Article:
Sāmidhenī

From Hindupedia, the Hindu Encyclopedia

By Swami Harshananda

Sometimes transliterated as: Samidheni, SAmidhenI, Saamidheni


Sāmidhenī literally means ‘related to samidh or sacrificial fuel-stick’.

When the Darśapurṇamāsa sacrifice is being performed, at a particular stage, eleven or fifteen mantras from the Ṛgveda are chanted to kindle the fire. These are known as the sāmidhenī verses. They are:

  1. Ṛgveda 3.27.1
  2. Ṛgveda 6.16.10-12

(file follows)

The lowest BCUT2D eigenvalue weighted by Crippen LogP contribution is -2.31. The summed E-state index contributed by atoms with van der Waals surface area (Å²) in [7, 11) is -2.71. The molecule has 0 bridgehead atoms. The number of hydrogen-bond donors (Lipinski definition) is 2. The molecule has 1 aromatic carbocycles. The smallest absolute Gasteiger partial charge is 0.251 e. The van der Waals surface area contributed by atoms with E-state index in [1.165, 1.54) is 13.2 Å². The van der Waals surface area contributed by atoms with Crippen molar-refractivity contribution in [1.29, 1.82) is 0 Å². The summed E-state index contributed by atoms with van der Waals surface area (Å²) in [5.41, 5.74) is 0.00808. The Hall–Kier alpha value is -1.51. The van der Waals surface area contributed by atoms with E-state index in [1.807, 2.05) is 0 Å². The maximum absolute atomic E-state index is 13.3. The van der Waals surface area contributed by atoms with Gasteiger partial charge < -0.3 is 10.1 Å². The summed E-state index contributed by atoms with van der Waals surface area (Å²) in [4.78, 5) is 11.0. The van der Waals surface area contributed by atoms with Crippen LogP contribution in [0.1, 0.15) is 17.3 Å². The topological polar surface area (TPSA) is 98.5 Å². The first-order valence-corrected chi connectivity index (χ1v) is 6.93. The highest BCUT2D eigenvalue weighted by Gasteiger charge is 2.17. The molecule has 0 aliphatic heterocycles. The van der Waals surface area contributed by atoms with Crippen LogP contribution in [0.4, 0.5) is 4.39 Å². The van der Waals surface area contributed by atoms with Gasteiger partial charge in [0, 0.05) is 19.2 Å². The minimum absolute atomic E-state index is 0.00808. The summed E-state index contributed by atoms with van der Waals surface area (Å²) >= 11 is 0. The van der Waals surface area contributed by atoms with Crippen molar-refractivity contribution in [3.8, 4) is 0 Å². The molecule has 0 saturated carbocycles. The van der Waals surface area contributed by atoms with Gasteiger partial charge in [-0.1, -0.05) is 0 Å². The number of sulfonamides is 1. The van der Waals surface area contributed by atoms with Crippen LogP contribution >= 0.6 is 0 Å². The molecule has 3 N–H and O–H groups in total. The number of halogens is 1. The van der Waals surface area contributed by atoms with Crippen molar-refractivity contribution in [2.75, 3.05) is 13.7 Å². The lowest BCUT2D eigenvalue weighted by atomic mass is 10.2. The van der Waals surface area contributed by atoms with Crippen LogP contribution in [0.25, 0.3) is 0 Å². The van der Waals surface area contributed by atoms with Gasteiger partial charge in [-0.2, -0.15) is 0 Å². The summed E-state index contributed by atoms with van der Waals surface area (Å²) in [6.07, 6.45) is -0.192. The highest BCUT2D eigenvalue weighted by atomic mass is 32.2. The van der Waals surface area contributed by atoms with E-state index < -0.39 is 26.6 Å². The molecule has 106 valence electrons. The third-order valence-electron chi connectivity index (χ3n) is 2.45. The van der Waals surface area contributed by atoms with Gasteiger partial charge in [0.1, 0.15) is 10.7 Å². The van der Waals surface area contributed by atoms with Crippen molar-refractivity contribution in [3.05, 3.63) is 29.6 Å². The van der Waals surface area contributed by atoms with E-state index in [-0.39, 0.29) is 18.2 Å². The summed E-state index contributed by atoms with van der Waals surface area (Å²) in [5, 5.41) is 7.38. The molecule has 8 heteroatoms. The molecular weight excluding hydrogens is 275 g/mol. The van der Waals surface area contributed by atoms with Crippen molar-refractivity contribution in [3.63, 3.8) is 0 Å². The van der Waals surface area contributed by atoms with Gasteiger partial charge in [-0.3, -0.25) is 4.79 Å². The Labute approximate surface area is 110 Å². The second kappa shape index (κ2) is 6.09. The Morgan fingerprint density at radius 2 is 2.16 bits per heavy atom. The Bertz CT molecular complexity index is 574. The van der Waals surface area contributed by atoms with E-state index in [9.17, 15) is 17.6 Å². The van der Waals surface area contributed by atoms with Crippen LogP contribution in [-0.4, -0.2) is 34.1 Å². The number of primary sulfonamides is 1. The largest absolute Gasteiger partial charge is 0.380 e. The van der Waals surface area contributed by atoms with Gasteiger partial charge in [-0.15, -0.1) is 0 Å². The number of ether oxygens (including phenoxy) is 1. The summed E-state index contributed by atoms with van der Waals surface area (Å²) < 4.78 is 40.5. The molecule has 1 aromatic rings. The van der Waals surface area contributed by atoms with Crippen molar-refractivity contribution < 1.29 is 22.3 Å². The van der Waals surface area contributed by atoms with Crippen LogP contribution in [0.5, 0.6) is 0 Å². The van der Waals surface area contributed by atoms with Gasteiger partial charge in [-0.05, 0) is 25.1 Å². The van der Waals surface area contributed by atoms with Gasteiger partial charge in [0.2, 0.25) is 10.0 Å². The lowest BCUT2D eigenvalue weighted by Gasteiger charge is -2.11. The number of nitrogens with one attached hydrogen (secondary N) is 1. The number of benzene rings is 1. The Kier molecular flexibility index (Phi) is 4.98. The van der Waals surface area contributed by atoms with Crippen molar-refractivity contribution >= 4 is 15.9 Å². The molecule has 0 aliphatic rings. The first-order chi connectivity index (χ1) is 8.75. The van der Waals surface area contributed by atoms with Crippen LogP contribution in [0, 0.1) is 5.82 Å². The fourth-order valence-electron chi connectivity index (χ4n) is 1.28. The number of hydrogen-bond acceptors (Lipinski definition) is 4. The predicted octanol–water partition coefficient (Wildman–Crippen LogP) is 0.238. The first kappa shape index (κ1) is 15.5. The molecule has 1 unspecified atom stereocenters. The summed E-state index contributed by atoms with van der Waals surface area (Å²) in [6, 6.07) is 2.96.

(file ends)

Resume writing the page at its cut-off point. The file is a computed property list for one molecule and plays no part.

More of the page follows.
3. Ṛgveda 3.27.13- 15
  4. Ṛgveda 1.12.1
  5. Ṛgveda 3.27.4
  6. Ṛgveda 5.28.5-6

Though these are the eleven mantras, by repeating the first and the last verses twice each, the total becomes fifteen. All of them are addressed to the deity Agni requesting him to burn more brilliantly and carry the offerings to the Vedic gods. A samidh[1] is offered into the fire after each mantra.


References

  1. Samidh means fuel-stick.
  • The Concise Encyclopedia of Hinduism, Swami Harshananda, Ram Krishna Math, Bangalore